5 Important Celtic Crosses of Ireland

The Celtic cross is one of the most well-known Irish symbols and Celtic symbols. Other well-known examples are the Claddagh and the harp. They are significant reminders of our ancestry since they are steeped in history. It’s possible that their history, significance, and symbolism may blow your mind!

A minimum of sixty Celtic crosses can be found in Ireland, in addition to a number of ancient ruins. The majority of the Celtic crosses that are still in existence today were commissioned and built up until around the middle of the 12th century. After the end of the 12th century, hardly any new crosses were built, and this practice almost completely died out.

These magnificent crosses were often put up as boundary markers, such as at the intersections of parishes, or as memorials encircling monasteries, cathedrals, or churches. In certain cases, they were also utilized as a form of transportation. It is a common misconception that they were used as gravestones, although that was not the case. However, since the 1850s, modern crosses have seen an upsurge in favor of usage as gravestones.

The elaborate carvings that can be seen on many of these crosses add a great deal to their aesthetic value. The crosses’ fundamental form is not the only thing that makes them attractive. The degree of attention to detail and the high quality of the artwork are characteristics that are often reserved for priceless manuscripts like the Book of Kells.

What is the earliest known example of a Celtic cross?

Carndonagh, in County Donegal, is home to what is sometimes referred to as the Donagh or St. Patrick’s Cross. This cross is said to be one of the earliest free-standing stone crosses to have survived in Ireland. According to local folklore, Saint Patrick and his Irish missionaries established a church or monastery at this location sometime around the fifth century. One of the earliest examples of a Christian cross to be seen outside of mainland Europe, the St. Patrick’s High Cross, also known as the Donagh Cross, dates back to the seventh century. The stone, which formerly belonged to an early Christian monastery established by St. Patrick and can be located on Church Road next to the Carndonagh Community School, was removed at some point.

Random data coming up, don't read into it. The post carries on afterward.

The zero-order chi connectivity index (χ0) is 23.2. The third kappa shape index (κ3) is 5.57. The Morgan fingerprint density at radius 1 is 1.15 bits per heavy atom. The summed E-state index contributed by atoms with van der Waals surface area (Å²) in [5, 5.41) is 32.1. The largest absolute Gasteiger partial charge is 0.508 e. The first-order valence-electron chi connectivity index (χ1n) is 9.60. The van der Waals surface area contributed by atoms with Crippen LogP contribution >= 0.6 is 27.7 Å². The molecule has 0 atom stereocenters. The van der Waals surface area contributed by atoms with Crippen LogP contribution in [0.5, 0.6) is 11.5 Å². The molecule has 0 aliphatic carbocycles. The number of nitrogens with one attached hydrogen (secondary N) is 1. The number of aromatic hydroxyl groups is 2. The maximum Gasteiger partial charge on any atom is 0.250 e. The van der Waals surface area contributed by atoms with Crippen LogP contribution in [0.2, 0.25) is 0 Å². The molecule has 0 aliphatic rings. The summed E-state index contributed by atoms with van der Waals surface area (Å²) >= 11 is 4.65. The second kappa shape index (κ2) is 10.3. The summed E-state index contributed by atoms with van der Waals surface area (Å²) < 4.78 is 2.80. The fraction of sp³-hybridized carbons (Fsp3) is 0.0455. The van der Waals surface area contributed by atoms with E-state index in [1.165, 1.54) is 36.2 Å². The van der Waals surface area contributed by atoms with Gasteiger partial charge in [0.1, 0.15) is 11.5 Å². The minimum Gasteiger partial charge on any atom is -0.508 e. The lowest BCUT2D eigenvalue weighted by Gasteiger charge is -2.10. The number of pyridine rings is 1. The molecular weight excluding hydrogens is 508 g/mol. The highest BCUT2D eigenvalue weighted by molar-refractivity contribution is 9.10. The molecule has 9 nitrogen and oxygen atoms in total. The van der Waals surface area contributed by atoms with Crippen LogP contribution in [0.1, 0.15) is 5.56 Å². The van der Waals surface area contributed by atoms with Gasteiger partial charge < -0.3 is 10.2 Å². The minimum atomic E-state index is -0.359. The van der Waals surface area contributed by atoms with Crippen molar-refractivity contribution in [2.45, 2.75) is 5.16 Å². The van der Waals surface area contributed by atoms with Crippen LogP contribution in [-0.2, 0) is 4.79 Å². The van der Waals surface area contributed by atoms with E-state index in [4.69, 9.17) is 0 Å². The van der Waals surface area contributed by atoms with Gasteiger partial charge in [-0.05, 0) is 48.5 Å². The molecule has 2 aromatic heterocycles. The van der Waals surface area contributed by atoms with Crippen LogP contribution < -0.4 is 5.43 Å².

5 Important Celtic Crosses of Ireland:

  • The High Crosses of Kells, Co Meath
  • Celtic Cross of the Scriptures, County Offaly
  • Celtic cross in Drumcliffe, County Sligo
  • St. Patrick’s High Cross
  • Muiredach Celtic Cross, County Louth

CELTIC CROSSES OF IMPORTANCE ARE LOCATED IN IRELAND

The following are examples of some of the most significant Celtic crosses that can be found throughout Ireland. This brief list is not meant to be exhaustive; rather, its purpose is to provide a concise explanation of some of the crosses that are considered to be more noteworthy. If you can think of an important Celtic cross that we have neglected, by all means, please use the comment function at the foot of this page, and we will do our best to add information about the cross based on what you tell us.

The High Crosses of Kells, Co Meath

Monks from the monastery of Saint Colmcille on Iona have been credited for re-founding the Monastery at Kells in the year 804 CE. In addition to the Book of Kells, the town is well-known for the five High Crosses that can be found there. The Market cross is the fifth and most well-known of the crosses, and it is situated on the grounds of St. Columcille’s Church on the west side of town. Three of the crosses and the base of a fourth cross are also placed on the grounds of the church. At the moment, it may be found on the northern side of the old Navan Road, to the west of the old courthouse, at its original location.

The South Cross, also known as the Cross of St. Patrick and St. Columba, is regarded to be the oldest cross at Kells. It is the most well-known and well-recognized of all the crosses at Kells. Sandstone was used to sculpt this structure, which is 3.3 meters tall and made from a single piece.

The historic heritage of Clonmacnoise, Ireland

 

Celtic Cross of the Scriptures, County Offaly